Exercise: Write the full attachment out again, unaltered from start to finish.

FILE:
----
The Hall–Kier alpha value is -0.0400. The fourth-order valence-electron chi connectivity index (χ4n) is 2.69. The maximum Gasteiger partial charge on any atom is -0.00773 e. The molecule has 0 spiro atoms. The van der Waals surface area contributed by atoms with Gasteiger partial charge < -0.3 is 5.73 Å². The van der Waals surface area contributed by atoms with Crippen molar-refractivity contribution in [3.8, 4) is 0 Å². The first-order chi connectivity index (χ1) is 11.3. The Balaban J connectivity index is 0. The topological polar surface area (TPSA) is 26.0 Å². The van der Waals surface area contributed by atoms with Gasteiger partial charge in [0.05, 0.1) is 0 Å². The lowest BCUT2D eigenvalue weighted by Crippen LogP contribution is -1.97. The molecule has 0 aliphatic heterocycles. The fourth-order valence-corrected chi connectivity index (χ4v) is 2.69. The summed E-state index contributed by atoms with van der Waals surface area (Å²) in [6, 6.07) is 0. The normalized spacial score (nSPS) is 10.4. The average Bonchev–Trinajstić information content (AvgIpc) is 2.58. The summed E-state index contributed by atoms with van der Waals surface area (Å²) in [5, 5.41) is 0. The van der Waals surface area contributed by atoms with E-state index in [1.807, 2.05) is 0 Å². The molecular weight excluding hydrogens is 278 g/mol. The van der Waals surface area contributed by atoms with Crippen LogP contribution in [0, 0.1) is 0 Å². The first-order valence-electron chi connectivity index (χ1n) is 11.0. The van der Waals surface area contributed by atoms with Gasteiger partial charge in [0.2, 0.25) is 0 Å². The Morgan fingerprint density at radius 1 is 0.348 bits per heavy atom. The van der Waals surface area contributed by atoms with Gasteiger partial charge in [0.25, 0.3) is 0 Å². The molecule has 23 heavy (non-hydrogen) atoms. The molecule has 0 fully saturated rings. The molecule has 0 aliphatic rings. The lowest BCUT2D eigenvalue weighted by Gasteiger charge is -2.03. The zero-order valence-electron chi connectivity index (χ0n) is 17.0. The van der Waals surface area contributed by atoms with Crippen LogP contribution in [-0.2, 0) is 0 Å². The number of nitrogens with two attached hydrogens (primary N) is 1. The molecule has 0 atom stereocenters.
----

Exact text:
The Hall–Kier alpha value is -0.0400. The fourth-order valence-electron chi connectivity index (χ4n) is 2.69. The maximum Gasteiger partial charge on any atom is -0.00773 e. The molecule has 0 spiro atoms. The van der Waals surface area contributed by atoms with Gasteiger partial charge < -0.3 is 5.73 Å². The van der Waals surface area contributed by atoms with Crippen molar-refractivity contribution in [3.8, 4) is 0 Å². The first-order chi connectivity index (χ1) is 11.3. The Balaban J connectivity index is 0. The topological polar surface area (TPSA) is 26.0 Å². The van der Waals surface area contributed by atoms with Gasteiger partial charge in [0.05, 0.1) is 0 Å². The lowest BCUT2D eigenvalue weighted by Crippen LogP contribution is -1.97. The molecule has 0 aliphatic heterocycles. The fourth-order valence-corrected chi connectivity index (χ4v) is 2.69. The summed E-state index contributed by atoms with van der Waals surface area (Å²) in [6, 6.07) is 0. The normalized spacial score (nSPS) is 10.4. The average Bonchev–Trinajstić information content (AvgIpc) is 2.58. The summed E-state index contributed by atoms with van der Waals surface area (Å²) in [5, 5.41) is 0. The van der Waals surface area contributed by atoms with E-state index in [1.807, 2.05) is 0 Å². The molecular weight excluding hydrogens is 278 g/mol. The van der Waals surface area contributed by atoms with Crippen LogP contribution in [0, 0.1) is 0 Å². The first-order valence-electron chi connectivity index (χ1n) is 11.0. The van der Waals surface area contributed by atoms with Gasteiger partial charge in [0.2, 0.25) is 0 Å². The Morgan fingerprint density at radius 1 is 0.348 bits per heavy atom. The van der Waals surface area contributed by atoms with Gasteiger partial charge in [0.25, 0.3) is 0 Å². The molecule has 23 heavy (non-hydrogen) atoms. The molecule has 0 fully saturated rings. The molecule has 0 aliphatic rings. The lowest BCUT2D eigenvalue weighted by Gasteiger charge is -2.03. The zero-order valence-electron chi connectivity index (χ0n) is 17.0. The van der Waals surface area contributed by atoms with Crippen LogP contribution in [-0.2, 0) is 0 Å². The number of nitrogens with two attached hydrogens (primary N) is 1. The molecule has 0 atom stereocenters.